Published April 12, 2023
The Minnesota Legislature returned from its Easter/Passover break this week and heads into the last six weeks of its session. It’s already been a productive year, with the early passage of a 100% clean electricity standard along with nearly two dozen other pieces of legislation. Now, legislators turn to combine hundreds of proposals into “omnibus” bills, including a major climate- and energy-related policy and budget package (HF2754-Acomb, SF2847, and SF2542-Frentz).
Here’s an update on CUB’s priorities for the session.
Expanding public-interest representation in utility regulation
The omnibus bills advanced by the House and Senate both include a provision to improve the state’s “intervenor compensation” statute. This statute allows qualifying nonprofits and other public-interest participants to earn reimbursement for certain costs related to participating in proceedings of the Public Utilities Commission (PUC).
The PUC determines electric and gas rates, the sources and siting of energy resources, the design of programs, and much more for Minnesota’s largest utilities. By law, the PUC makes decisions based only on the evidence and arguments presented by participants in each proceeding. However, proceedings are extremely complicated and resource-intensive, so Minnesotans are often not well represented – especially for low-income, BIPOC, and other Minnesotans who are hit hardest by energy costs and pollution.
State law currently allows for limited compensation in PUC cases in which a utility seeks to raise its base rates. This is helpful but covers just a tiny fraction of the important work conducted by the PUC – and even excludes the majority of proceedings that raise costs on ratepayers.
CUB has championed this bill for three years. It will provide compensation for a broader range of PUC proceedings, allow Tribal nations to qualify for compensation, and make other important updates to the existing law.
We understand that the Senate plans to adopt an amendment to restrict the types of proceedings in which compensation could be available, reduce the compensation amounts, and add a “sunset” (reverting back to the existing law after five years). The House bill will not include those limitations, so the two bodies will work out the differences before the end of the session. CUB, and many other supporters of this bill, will continue to push for a strong bill with no sunset provision.
Energy Assistance funding
Given unusually high energy prices and the financial pressures many households are feeling because of inflation, CUB developed a proposal to provide additional funding to support the state’s Energy Assistance program.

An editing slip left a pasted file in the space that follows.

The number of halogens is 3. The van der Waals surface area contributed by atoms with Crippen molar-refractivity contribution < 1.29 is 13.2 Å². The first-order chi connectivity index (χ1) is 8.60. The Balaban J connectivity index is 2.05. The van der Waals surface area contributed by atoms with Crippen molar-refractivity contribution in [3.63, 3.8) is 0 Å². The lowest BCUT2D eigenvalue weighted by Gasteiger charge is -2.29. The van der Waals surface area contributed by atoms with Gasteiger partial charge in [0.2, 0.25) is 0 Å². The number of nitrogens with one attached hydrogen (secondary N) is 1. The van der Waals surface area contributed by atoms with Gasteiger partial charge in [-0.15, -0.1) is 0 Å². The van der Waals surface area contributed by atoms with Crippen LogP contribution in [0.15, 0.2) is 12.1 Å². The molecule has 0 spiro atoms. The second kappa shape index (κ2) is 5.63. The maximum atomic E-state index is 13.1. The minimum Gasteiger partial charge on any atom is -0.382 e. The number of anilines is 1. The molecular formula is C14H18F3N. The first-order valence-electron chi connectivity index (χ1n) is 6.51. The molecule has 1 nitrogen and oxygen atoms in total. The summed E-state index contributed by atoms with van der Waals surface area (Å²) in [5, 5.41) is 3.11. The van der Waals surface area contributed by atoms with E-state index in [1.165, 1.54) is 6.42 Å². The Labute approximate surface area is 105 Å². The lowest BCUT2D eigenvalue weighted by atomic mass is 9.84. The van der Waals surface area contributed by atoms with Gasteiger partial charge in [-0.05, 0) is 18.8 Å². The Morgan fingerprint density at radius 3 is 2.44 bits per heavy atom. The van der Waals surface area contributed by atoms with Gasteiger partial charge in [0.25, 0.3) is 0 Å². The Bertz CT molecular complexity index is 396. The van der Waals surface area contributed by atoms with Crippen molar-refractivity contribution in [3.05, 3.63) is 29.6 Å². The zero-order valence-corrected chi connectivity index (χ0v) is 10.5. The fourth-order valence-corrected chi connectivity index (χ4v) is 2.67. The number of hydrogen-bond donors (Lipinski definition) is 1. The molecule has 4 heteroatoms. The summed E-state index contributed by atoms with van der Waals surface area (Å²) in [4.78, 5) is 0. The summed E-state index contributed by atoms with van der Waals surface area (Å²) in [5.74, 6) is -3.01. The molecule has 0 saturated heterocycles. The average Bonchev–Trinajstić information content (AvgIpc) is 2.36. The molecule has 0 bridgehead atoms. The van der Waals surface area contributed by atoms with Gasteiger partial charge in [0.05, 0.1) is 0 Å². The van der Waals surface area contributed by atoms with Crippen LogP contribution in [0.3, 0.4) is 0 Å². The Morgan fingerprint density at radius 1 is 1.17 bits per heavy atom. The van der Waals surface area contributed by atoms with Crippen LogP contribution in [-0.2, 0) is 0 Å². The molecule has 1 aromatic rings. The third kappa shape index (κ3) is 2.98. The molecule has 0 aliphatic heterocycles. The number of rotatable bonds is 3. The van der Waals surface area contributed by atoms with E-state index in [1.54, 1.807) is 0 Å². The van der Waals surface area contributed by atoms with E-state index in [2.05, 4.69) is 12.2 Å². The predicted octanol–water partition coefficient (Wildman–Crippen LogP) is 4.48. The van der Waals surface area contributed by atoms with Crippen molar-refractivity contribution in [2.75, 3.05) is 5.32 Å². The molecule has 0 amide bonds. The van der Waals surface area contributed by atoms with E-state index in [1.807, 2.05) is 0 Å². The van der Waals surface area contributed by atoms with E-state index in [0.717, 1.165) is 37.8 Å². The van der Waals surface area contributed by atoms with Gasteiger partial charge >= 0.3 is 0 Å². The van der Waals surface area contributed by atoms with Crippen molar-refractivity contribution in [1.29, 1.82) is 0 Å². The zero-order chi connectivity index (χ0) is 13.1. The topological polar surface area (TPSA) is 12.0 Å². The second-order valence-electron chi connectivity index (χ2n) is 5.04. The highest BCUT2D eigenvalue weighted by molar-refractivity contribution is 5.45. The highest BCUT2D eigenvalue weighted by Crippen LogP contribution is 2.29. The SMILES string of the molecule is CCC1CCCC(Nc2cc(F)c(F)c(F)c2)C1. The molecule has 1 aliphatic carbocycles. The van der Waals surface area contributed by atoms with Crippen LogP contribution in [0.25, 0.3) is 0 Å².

Minnesota receives federal funding for Energy Assistance each year (about $125 million in a typical year). This assistance is extremely important to thousands of income-qualified households, but it still only reaches about 20-25% of qualifying households.
CUB, together with the Energy CENTS Coalition, MinnCAP, and others, proposed a one-time appropriation of $100 million. This would fund additional assistance to families over the next five years, with an emphasis on reaching households that are not being served currently. It would also allow the program to stay open through the summer – a crucial period when thousands of Minnesotans face utility shutoffs, and little assistance is typically available.
Unfortunately, this proposal is not included in the House or Senate climate and energy omnibus bills at this point. However, we continue to work with the bills’ authors and legislative leaders to seek all or some of the requested funding.
And much more
The omnibus bills also include many other important provisions that CUB has supported this year, such as:
- A dispute resolution process for utility customers whose complaints are not fully resolved by the PUC consumer affairs staff.
- Weatherization assistance to help qualifying Minnesotans permanently reduce their energy burdens. Pre-weatherization assistance and workforce training will help the state make the most of additional funding from the federal government.
- Funding to allow the Clean Energy Resource Teams (CERTs) to continue to help communities around the state advance local energy goals.
- A modification to the definition of “low-income household,” which determines who qualifies for utility low-income conservation programs. This is a needed fix to prevent currently eligible households from being disqualified. It will also reduce duplicative paperwork and ease the administrative burdens of the programs.
- Full funding for the PUC and Department of Commerce’s energy sections, which will help Minnesota move quickly toward our clean energy goals without sacrificing consumer protections in the process.
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